Effect of repeated visual traumatic stimuli on the event related P3 brain potential in post-traumatic stress disorder

Avi Bleich, Joseph Attias, Vladimir Furman

Research output: Contribution to journalArticlepeer-review


Post-Traumatic Stress Disorder (PTSD) patients are characterized by a hypersensitivity to traumatic stimuli which may be expressed as an automatic and involuntary cognitive response. Electrophysiologically this can be recorded as an augmented visual P3 (P300) event related potential (ERP). This study examined P3 changes in response to repeated traumatic pictorial stimuli presented in the form of a visual discrimination oddball paradigm to 40 Israeli combat veterans with and without PTSD. Subjects were asked to press a button when target stimuli (domestic animal pictures) appeared, and to ignore all non-target stimuli (irrelevant pictures of furnishings/flowers and traumatic combat related pictures). On average, P3 in response to combat related pictures was earlier and approximately 5 times greater in amplitude for the PTSD patients as compared to the controls. Repeated combat related pictures stimuli presentation resulted in a rapid and appreciable P3 amplitude reduction and latency prolongation. This effect was not observed for the target stimuli. These findings suggesr that a gradually reduced amount of attentional resource is required and allocated to the processing of repeated CRP stimuli. This may occur as a consequence of the activation of an inhibitory mechanism related to the cognitive processing of traumatic stimuli.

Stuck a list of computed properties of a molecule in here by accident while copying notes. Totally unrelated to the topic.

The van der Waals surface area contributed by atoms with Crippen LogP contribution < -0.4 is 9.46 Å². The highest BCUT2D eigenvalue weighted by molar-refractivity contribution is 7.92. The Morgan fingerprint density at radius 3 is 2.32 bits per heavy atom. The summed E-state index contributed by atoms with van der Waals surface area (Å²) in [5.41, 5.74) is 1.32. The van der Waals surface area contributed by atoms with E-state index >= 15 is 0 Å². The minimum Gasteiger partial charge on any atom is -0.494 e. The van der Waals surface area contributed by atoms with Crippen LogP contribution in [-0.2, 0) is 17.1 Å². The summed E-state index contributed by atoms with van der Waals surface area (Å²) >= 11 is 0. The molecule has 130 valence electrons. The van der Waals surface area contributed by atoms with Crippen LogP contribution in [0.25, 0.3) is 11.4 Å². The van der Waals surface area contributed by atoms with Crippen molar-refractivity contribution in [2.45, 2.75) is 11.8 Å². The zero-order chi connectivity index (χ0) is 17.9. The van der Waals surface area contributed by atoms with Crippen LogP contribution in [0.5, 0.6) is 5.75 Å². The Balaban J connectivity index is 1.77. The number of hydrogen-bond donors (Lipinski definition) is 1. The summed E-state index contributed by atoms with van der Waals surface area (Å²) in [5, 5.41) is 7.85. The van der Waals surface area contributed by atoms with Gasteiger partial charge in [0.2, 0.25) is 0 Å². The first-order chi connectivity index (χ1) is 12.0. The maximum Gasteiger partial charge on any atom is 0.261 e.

Original languageEnglish
Pages (from-to)45-55
Number of pages11
JournalInternational Journal of Neuroscience
Issue number1-2
StatePublished - 1996
Externally publishedYes

Bibliographical note

Funding Information:
Laboratory, Medical Corps, Israel Defense Forces. Chaim-Sheba Medical CenterBldg. 87, Israel 5262 I. This study was supported in part by a grant from R&D, Ministry of Defense and the Glanz Foundation, Israel.


  • Event related potentials
  • Inhibition
  • P3
  • PTSD
  • Traumatic experience

ASJC Scopus subject areas

  • General Neuroscience


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